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Leveraging telemedicine to improve skin health and wellbeing for those who are incarcerated


American Academy of Dermatology honors Dr. Jun Lu and Clinician Tara Hood with National “Patient Care Hero” Awards

Rosemont, Ill. (April 22, 2021) – The American Academy of Dermatology (AAD) named board-certified dermatologist Jun Lu, MD, FAAD, and Tara Hood, FNP-BC, as Patient Care Heroes for using telemedicine to improve the health and well-being of women who have been incarcerated.

Like many people, women at York Correctional Institute in Connecticut faced a need for specialized dermatologic care. With rising demand for this expertise, Dr. Lu—a practicing dermatologist and associate professor of dermatology at UConn Health—partnered with Tara Hood of the Connecticut Department of Correction to offer virtual preventive care and treatment.

“Our partnership fills a major need, which enables us to treat a variety of skin conditions for women who have been incarcerated,” said Dr. Lu. “Teledermatology offers safe, convenient care in an always-accessible location.”

Published commentary in the Journal of the American Academy of Dermatology, co-authored by Dr. Lu, reinforces the need for expanding teledermatology to underserved communities, including those who are incarcerated, especially during the COVID-19 pandemic.

Hood says chronic and acute skin conditions such as psoriasis and eczema are common among people who are incarcerated. For many, treating these conditions is important to both physical and mental health improvements.

“Having an uncomfortable and visible condition like psoriasis or eczema requires consistent treatment and management,” said Tara Hood. “Dr. Lu recognizes how important health is to patients’ physical, mental, and emotional well-being. Our patients are incredibly grateful for Dr. Lu’s expertise and professionalism.”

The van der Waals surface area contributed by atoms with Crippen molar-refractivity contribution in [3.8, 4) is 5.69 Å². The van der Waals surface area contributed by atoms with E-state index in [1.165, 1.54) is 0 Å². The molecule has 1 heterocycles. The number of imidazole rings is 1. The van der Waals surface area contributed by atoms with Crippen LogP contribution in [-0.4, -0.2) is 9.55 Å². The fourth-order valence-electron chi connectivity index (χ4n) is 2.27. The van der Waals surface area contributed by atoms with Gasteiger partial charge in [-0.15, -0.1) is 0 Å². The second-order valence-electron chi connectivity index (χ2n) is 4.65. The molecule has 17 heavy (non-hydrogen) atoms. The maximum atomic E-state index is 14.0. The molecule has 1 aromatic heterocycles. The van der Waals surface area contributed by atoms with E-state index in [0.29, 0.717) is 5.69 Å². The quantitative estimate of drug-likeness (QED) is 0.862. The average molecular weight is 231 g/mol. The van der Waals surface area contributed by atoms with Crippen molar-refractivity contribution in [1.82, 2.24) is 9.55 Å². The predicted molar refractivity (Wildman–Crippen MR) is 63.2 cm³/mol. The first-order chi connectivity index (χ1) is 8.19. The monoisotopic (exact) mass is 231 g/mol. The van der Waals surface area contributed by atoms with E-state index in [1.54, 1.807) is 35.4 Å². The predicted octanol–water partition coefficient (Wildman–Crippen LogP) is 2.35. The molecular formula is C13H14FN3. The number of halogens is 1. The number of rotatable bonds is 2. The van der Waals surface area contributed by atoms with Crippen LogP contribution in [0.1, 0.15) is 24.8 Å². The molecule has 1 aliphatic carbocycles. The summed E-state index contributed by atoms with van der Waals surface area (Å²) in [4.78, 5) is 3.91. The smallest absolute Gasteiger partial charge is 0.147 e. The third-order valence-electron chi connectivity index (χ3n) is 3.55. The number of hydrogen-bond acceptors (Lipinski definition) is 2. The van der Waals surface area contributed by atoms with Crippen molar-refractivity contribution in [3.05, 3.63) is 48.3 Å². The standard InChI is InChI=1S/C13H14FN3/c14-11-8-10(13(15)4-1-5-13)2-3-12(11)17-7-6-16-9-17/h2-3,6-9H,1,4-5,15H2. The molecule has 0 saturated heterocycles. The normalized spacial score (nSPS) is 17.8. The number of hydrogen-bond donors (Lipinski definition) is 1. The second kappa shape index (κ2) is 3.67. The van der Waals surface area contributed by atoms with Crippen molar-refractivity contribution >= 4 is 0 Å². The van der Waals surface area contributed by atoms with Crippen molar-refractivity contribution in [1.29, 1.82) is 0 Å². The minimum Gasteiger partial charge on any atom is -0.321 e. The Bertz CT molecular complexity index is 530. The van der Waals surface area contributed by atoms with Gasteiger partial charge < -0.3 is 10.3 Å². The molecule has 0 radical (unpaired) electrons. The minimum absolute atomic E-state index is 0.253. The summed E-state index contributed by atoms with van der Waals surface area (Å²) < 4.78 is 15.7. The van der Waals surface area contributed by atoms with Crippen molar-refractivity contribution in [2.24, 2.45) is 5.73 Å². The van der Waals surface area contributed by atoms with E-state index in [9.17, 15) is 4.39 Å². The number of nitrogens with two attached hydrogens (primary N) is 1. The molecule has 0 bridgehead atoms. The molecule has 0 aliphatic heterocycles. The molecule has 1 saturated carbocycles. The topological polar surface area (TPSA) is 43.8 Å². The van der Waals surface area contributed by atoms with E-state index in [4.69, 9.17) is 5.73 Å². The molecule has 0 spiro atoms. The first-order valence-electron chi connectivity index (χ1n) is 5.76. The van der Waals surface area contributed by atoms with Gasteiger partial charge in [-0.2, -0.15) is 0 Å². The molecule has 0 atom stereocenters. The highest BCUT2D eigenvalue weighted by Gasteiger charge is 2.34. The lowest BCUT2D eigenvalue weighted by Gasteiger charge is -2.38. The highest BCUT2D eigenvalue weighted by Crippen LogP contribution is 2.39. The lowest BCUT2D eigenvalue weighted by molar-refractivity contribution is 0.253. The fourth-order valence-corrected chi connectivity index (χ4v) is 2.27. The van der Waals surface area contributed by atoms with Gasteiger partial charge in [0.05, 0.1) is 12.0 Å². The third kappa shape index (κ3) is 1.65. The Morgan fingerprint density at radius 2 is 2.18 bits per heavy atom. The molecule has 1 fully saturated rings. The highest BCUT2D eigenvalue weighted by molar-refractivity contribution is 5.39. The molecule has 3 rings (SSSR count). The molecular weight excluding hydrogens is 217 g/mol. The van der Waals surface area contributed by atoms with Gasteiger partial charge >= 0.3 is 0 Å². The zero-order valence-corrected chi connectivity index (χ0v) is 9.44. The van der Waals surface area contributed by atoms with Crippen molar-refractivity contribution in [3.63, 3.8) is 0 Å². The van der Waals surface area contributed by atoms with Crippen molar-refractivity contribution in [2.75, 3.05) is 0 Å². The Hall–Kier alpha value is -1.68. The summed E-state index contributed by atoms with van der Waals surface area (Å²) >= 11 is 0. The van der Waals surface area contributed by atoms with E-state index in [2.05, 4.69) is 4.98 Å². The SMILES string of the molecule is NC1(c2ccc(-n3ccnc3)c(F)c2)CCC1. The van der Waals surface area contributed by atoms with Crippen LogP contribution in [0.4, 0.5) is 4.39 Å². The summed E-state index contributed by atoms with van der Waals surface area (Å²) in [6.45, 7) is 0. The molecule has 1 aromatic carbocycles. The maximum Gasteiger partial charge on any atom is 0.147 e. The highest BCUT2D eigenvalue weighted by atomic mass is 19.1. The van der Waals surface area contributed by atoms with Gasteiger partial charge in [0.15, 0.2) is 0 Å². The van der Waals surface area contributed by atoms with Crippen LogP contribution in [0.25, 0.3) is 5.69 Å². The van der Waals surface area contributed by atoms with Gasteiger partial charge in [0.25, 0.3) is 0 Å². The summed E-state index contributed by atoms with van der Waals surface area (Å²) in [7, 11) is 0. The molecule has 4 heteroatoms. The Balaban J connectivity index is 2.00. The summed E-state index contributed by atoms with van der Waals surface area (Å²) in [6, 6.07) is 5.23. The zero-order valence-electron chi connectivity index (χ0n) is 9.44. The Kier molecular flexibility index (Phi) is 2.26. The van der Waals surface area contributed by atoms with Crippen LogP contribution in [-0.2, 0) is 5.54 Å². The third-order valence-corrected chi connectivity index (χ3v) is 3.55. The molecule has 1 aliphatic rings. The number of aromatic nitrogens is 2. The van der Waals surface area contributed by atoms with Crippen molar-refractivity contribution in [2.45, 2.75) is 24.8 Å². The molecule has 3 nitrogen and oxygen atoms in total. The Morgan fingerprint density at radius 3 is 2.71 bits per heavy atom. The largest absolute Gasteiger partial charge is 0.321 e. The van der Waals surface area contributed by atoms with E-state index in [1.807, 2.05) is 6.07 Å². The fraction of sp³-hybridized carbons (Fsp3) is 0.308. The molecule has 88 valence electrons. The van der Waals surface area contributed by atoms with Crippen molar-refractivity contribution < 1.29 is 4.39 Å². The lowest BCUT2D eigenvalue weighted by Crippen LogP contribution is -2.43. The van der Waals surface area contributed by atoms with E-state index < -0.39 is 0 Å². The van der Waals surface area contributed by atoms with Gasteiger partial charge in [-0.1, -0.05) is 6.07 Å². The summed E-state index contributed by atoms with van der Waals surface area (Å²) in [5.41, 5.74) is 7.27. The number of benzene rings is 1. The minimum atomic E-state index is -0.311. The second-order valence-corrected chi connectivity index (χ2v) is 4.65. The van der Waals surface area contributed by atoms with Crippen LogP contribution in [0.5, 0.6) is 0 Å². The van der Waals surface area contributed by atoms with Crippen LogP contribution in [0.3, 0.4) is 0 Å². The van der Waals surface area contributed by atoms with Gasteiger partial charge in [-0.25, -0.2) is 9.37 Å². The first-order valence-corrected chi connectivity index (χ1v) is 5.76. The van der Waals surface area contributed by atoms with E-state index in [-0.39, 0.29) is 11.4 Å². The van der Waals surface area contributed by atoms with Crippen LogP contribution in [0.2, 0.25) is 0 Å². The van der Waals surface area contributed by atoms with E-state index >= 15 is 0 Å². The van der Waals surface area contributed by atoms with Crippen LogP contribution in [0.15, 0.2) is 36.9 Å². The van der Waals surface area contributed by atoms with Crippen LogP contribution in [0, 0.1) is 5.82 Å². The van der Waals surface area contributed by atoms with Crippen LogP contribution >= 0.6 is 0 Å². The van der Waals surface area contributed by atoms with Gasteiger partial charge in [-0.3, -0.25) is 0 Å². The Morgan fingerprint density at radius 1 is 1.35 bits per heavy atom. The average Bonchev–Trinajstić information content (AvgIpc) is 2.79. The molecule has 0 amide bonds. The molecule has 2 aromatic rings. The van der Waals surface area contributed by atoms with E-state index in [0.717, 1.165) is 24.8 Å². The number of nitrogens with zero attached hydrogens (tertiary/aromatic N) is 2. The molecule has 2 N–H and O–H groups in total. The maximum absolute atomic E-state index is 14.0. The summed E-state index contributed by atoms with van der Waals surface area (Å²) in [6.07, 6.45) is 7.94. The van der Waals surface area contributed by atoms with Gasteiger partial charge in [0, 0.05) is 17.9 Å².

The AAD created the Patient Care Heroes program to recognize physicians who transform patients’ lives by utilizing their expertise and collaborating with other physicians to treat serious skin disease.

“Skin care is an often overlooked, but critically important issue in the prison system,” said board-certified dermatologist Kenneth J. Tomecki, MD, FAAD, president of the AAD. “Providing needed care to underserved populations is why we practice medicine. We want to help others when they need it the most.”

Learn more about the work of Dr. Lu and Tara Hood.

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About SkinSerious
SkinSerious is a campaign by the American Academy of Dermatology that highlights dermatologists’ role as partners in the health care system, providing expert care for serious conditions. To learn more, visit SkinSerious.org.

About the AAD
Headquartered in Rosemont, Ill., the American Academy of Dermatology, founded in 1938, is the largest, most influential, and most representative of all dermatologic associations. With a membership of more than 20,000 physicians worldwide, the AAD is committed to: advancing the diagnosis and medical, surgical and cosmetic treatment of the skin, hair and nails; advocating high standards in clinical practice, education, and research in dermatology; and supporting and enhancing patient care for a lifetime of healthier skin, hair and nails. For more information, contact the AAD at 1-888-462-DERM (3376) or aad.org. Follow the AAD on Facebook (American Academy of Dermatology), Twitter (@AADskin) or YouTube(AcademyofDermatology).